But this move-to-improve chance won’t last forever.
If you want a bigger paycheck, consider moving to a boomtown. As opposed to just a few years ago, there are now plenty across America, and the economic recovery has caught fire in many places, pushing unemployment rates down and wages up.
The national unemployment rate has fallen to 3.8 percent, and in many areas of the country and many industries, employers are willing to pay a premium for you. But, you’ll need to switch jobs.
Why is moving often necessary? Many employers are reluctant to give raises to existing employees, despite the low unemployment rate. At this point in previous recoveries, raises have been much higher—in some cases well over 4 or even 5 percent. But those employers with a crying need for more employees, because they can’t expand or produce as many widgets as they could sell, are enticing workers to come work for them with fat paychecks, and even big moving allowances and housing bonuses.
And you might need to switch professions. However, on-the-job training is being offered by more employers desperate for workers, and online training targeted to the skills employers want today is mushrooming.
If you’re a Millennial, you should pay particular attention to what the economy is offering now. Millions of Millennials came out of college just after the Great Recession hit, and were forced to choose jobs below their education and potential. Given the current move-to-improve situation, the timing is perfect to reset your life. The window, though, won’t stay open forever.
That’s because the economy may be peaking this year. And once we start heading towards the next recession, and the decline could begin in 2019, opportunities will start drying up in many regions.
A hotter economy may be in a city not far from where you now live. But if you’re looking for general advice: Move west, just not too far west. Analysts say cities such as Denver, Colorado (unemployment rate 2.3 percent); Salt Lake City, Utah (2.7 percent); and Boise, Idaho (2.4 percent), offer employment sweet spots. Portland, Oregon (2.4 percent); and Seattle, Washington (3.8 percent), also have strong economies that pay well, but are more expensive. Comparatively, San Francisco and Silicon Valley, California, and the surrounding high-tech areas, may have big demands for tech and other workers, but the high cost of living makes relocating there a tough economic decision.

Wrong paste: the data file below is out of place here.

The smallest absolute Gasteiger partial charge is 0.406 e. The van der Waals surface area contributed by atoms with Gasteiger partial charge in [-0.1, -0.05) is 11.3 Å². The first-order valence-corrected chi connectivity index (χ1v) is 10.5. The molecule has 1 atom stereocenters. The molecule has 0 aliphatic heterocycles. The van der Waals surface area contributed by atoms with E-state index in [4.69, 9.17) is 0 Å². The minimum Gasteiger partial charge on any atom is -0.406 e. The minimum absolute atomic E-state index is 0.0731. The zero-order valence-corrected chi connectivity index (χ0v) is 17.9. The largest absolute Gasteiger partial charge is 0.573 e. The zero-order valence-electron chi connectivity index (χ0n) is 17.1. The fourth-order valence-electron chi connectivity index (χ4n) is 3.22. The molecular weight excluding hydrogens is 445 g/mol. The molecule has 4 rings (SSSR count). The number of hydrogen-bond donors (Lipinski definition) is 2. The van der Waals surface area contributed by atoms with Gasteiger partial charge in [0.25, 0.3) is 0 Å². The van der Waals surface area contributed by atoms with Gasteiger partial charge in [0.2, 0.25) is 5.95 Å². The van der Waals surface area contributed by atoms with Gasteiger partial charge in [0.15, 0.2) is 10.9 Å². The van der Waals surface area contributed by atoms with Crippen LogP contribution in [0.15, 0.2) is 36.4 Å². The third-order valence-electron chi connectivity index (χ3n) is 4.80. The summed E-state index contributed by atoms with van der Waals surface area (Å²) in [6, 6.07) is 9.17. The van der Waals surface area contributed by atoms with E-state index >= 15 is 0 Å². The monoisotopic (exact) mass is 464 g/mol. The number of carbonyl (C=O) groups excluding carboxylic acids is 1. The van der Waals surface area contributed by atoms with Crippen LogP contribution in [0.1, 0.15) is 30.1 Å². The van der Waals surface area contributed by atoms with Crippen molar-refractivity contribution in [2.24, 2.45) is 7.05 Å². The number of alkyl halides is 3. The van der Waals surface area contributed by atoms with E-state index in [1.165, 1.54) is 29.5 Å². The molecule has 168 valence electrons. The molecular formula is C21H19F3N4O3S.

And although job/wage markets in the Southeast may not be as prime, they still offer good wage prospects and low costs of living. Cities such as Charlotte (2.5 percent) and the greater Raleigh-Durham metropolitan area (about 3 percent) in North Carolina, and Atlanta, Georgia (3.3 percent), are worth exploring.
Of course, if your own city is doing well, you may need to just move across town to collect the move-to-improve premium paycheck.
If you lack the education or skills needed for the job you want, the good news is many employers are starting to train new hires. This is a return to previous decades, when on-the-job training was more common.
And employers desperate for workers with the right skills are teaming up to provide training online. More “programming boot camps” are springing up. These offer intensive training (often three to six months) in computer programming that can often lead to $80,000 jobs in the information technology field. IT isn’t the only area where high wages are being paid—often coupled with a move. Healthcare is booming, and so is construction. For example, the Bureau of Labor Statistics reported that pay for tradespeople who build exteriors is up more than 22 percent in the last year.
Of course, don’t act rashly. If you find a great opportunity, weigh the cost of housing and the cost of living where the job is against the better paycheck.
Again, this is a limited-time offer. A wealth of better jobs in hot employment markets might not return until we’re well into the next expansion, years from now. So if you’re looking for your personal economy to boom, there is no better time to change jobs and perhaps change the course of your life.
About the Author: Robert Frick is the corporate economist for Navy Federal Credit Union. He holds a B.A. (Journalism) and an M.B.A. from the Pennsylvania State University, and was a financial and business journalist, including working as a newspaper business editor and senior editor for Kiplinger’s Personal Finance magazine. He was also editorial director of a financial publishing firm and is an expert in behavioral economics, having published more than 50 articles on the subject, and having worked as a researcher, writer and speaker for the Allianz Center for Behavioral Finance.